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Meme

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Meme
« on: January 22, 2013, 08:49:39 PM »
From Wikipedia, the free encyclopedia


A meme is "an idea, behavior or style that spreads from person to person within a culture." A meme acts as a unit for carrying cultural ideas, symbols or practices, which can be transmitted from one mind to another through writing, speech, gestures, rituals or other imitable phenomena. Supporters of the concept regard memes as cultural analogues to genes in that they self-replicate, mutate and respond to selective pressures.

The word meme is a shortening (modeled on gene) of mimeme (from Ancient Greek μίμημα Greek pronunciation: [míːmɛːma] mīmēma, "something imitated", from μιμεῖσθαι mimeisthai, "to imitate", from μῖμος mimos "mime") and it was coined by the British evolutionary biologist Richard Dawkins in The Selfish Gene (1976) as a concept for discussion of evolutionary principles in explaining the spread of ideas and cultural phenomena. Examples of memes given in the book included melodies, catch-phrases, fashion and the technology of building arches.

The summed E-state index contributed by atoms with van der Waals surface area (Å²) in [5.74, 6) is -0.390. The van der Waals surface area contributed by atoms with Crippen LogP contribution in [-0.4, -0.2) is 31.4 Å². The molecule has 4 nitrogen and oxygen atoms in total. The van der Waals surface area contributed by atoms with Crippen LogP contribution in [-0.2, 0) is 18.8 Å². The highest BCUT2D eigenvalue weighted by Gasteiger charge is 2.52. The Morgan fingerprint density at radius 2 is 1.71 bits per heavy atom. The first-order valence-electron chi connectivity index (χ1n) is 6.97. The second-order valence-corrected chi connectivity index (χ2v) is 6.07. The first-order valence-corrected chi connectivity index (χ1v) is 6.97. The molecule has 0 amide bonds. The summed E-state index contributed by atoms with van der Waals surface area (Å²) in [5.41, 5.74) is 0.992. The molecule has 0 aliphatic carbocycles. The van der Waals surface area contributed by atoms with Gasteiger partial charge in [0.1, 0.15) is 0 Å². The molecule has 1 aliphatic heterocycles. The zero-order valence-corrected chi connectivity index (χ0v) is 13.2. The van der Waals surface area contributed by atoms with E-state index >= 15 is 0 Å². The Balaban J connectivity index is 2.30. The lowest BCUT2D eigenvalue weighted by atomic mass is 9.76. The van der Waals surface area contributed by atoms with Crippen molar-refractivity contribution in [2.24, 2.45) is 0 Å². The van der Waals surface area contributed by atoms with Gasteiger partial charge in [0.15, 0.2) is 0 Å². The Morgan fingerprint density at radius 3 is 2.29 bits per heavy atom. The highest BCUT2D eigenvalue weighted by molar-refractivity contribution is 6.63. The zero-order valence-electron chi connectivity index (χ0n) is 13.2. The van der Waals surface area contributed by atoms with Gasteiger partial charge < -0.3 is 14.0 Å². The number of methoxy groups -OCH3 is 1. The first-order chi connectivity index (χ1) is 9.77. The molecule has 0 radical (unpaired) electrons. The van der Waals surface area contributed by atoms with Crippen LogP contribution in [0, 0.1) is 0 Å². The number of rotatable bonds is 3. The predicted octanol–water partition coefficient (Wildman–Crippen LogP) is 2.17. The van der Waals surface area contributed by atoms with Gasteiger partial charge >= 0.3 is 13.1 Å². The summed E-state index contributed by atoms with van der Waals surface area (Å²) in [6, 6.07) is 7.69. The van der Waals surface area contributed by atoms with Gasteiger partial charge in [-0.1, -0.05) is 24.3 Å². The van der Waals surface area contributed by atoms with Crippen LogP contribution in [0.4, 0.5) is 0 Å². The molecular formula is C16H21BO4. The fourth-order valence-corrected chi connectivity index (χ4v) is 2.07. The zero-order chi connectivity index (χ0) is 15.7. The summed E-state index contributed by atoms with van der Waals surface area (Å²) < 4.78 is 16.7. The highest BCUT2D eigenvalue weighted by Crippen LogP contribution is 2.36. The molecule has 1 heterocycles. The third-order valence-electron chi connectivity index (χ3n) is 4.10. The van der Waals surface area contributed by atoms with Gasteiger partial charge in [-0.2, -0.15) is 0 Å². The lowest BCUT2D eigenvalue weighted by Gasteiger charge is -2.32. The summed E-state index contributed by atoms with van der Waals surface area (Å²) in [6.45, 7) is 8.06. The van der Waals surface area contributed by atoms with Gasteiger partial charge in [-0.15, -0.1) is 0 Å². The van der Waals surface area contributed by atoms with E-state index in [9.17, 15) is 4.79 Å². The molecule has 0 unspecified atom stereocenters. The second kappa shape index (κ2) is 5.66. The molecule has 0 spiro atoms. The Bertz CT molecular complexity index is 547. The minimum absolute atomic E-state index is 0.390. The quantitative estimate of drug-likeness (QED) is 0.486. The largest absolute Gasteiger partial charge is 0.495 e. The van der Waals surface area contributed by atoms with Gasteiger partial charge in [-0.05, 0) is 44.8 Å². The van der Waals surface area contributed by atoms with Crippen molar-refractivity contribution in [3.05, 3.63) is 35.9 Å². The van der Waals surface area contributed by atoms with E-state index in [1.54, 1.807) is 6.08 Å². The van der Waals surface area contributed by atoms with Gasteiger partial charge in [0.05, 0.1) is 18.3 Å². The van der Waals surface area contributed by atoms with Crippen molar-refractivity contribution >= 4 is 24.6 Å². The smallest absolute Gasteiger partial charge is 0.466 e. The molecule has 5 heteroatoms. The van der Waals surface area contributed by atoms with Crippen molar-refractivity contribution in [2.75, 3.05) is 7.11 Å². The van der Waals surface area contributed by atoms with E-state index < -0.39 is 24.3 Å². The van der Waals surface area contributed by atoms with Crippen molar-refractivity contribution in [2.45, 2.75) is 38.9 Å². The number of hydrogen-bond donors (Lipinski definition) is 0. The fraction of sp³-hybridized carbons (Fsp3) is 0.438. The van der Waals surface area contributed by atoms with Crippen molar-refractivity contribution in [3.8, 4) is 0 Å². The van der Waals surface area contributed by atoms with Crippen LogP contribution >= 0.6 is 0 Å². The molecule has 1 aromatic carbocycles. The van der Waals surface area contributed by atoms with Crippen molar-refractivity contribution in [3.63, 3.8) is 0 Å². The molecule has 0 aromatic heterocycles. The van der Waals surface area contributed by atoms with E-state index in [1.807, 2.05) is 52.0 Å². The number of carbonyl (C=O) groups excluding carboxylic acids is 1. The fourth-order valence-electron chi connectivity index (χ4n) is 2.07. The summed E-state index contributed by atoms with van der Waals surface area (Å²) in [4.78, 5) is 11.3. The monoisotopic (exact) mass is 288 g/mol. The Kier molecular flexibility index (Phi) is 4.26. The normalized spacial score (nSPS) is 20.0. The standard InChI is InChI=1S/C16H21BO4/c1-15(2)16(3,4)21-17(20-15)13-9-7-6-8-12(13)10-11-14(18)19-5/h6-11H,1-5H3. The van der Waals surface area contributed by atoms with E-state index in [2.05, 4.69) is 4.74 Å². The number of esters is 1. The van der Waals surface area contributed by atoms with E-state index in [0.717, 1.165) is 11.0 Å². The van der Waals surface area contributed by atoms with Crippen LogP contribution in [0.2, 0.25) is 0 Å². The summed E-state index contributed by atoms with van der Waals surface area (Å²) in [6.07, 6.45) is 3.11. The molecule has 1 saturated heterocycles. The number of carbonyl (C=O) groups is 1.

Proponents theorize that memes may evolve by natural selection in a manner analogous to that of biological evolution. Memes do this through the processes of variation, mutation, competition and inheritance, each of which influence a meme's reproductive success. Memes spread through the behaviors that they generate in their hosts. Memes that propagate less prolifically may become extinct, while others may survive, spread and (for better or for worse) mutate. Memes that replicate most effectively enjoy more success, and some may replicate effectively even when they prove to be detrimental to the welfare of their hosts.